When a player on a football team succeeds in so many areas like Conley does, it can sometimes rub teammates the wrong way, Bobo noted. But the coach never saw that as an issue for Conley, because he had the respect of his comrades.
“They respected the fact that every day, Chris Conley came to work,” Bobo said. “You could never turn on the film and see Chris Conley loafing or not giving effort for his teammates, because he was an unselfish player. He may not have caught 80 balls, but he was always giving effort down the field blocking.”
Similarly, Conley was respected and well-liked by those who helped him create Retribution, according to Holt.
“He’s just got this kind of energy that exudes from him; I find it hard to believe given how much practice he does and how exhausted I’m sure he always is from football.” Holt said. “He’s just a really lively guy.”
Despite how busy he keeps himself, Conley is always willing to make time for others, Bobo said.
“It didn’t matter if it was my kids, my wife, my babysitter...recruits, recruits’ parents, Chris wouldn’t come talk to them because we asked him to...he came to talk to those people because he’s a genuinely good person,” Bobo said.
Asked to describe what Conley is like as a person off the field, Bobo recalled one of the first occasions he spent time with Conley, when he and another new Georgia player at the time, Christian LeMay (a quarterback who now plays at Jacksonville State), went to Bobo’s house for dinner.
“Chris stayed there probably three hours after we ate to play Star Wars with my kids, not because I asked him to, just because he was having a good time, and he’s a good person,” Bobo said.
Those personality traits are among the reasons that Bobo thinks NFL teams should covet Conley.
“In any kind of business—and obviously the NFL’s a business—you want to surround yourself with good people who are talented,” Bobo said. “He’s talented, and he’s a great person.”
Conley’s Goals for His Career(s)
Conley’s primary goal for his NFL career is to become known for consistency.
“Establish myself as someone who’s going to get the job done, whatever it is that I’m asked to do,” Conley said. “If I’m asked to play offense to play it to the best of my ability and be consistent, be a playmaker. If I’m asked to come in and make plays on special teams, be lights out on special teams and be someone that the club can count on.”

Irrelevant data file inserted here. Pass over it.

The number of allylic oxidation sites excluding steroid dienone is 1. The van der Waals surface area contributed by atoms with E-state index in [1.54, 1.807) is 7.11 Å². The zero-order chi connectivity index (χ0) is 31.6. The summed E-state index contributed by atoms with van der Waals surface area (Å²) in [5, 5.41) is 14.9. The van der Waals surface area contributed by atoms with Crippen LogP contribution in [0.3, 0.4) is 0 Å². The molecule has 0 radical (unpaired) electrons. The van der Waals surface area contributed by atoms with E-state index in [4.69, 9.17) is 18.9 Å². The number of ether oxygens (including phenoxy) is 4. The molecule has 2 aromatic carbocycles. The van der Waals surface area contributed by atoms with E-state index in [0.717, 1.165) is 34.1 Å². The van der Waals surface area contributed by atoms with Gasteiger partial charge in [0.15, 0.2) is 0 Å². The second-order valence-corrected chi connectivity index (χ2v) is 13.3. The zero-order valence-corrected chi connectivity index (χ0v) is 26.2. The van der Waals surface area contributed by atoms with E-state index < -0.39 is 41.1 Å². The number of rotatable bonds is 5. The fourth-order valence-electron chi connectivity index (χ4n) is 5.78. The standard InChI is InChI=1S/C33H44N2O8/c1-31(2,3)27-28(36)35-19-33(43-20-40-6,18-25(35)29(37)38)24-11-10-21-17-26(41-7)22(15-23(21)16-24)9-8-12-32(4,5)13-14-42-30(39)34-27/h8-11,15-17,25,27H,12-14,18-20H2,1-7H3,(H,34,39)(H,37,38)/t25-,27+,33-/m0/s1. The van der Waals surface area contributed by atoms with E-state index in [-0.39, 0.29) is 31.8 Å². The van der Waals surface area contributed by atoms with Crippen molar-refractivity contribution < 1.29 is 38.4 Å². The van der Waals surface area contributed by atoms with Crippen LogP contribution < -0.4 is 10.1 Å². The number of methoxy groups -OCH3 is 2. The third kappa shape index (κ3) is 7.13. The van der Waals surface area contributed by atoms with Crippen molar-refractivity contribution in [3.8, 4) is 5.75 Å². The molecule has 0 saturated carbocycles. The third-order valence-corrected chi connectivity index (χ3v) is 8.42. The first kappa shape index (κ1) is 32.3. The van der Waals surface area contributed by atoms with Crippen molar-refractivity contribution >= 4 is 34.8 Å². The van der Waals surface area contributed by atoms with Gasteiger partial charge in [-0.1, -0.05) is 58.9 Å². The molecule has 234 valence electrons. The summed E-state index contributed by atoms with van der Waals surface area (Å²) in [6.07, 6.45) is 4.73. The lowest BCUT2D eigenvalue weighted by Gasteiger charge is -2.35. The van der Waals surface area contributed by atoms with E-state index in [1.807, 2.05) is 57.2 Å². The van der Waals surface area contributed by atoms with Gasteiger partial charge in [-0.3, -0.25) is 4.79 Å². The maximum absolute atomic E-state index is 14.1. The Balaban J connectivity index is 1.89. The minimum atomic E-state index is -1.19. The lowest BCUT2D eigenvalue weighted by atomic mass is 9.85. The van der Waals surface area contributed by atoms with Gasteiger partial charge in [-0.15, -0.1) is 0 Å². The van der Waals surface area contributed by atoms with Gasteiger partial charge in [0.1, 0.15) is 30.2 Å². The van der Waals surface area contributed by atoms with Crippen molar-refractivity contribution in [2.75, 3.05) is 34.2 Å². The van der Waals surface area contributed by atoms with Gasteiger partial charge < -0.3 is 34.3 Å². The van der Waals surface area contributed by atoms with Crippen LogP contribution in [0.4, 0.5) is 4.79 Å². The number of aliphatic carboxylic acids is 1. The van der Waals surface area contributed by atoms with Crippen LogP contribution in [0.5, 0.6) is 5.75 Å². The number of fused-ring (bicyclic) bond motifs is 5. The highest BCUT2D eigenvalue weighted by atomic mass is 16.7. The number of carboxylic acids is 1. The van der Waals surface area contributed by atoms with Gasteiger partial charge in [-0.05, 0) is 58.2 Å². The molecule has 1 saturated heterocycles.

Much like during his time at Georgia, however, Conley wants to continue to be more than just a football player.
Conley said he thinks it is “extremely important” for NFL players to have other opportunities in addition to playing football.
“Even if you go into the league and have a 10-year career, you get out of the NFL and you’re 32 or 33, you have your whole life ahead of you,” Conley explained. “You can have a 15-year career in the NFL and you’ll still be in your 30s when you get out, and I don’t think people realize that. That’s a long time, you still have lots of time left to live.”
Knowing that a football career is not forever was one of the reasons Conley took his academics seriously at Georgia and involved himself in more than just playing his sport.
“In order to find something to do in this world today, you have to have that degree, you have to have been taking your studies seriously,” he said.
Whatever second career Conley might end up pursuing will be placed on the back burner, at least for now, as he tries to get his foothold in the NFL.
Nonetheless, he wants others to recognize that he and his football-playing peers are “people just like everyone else.”
“This is kind of our first career path out of college,” Conley said. “Many people are doing their interviews and internships and preparing for a career; we spend the same amount of time if not more time preparing for this career. I don’t think people understand the commitment that some of these guys have to this sport, playing it to the best of their ability.
“We’re normal people,” Conley added. “We do things just like everyone else. It’s just on Saturdays and now Sundays, we get to be something pretty cool.”
Dan Hope is an NFL/NFL Draft Featured Columnist for Bleacher Report.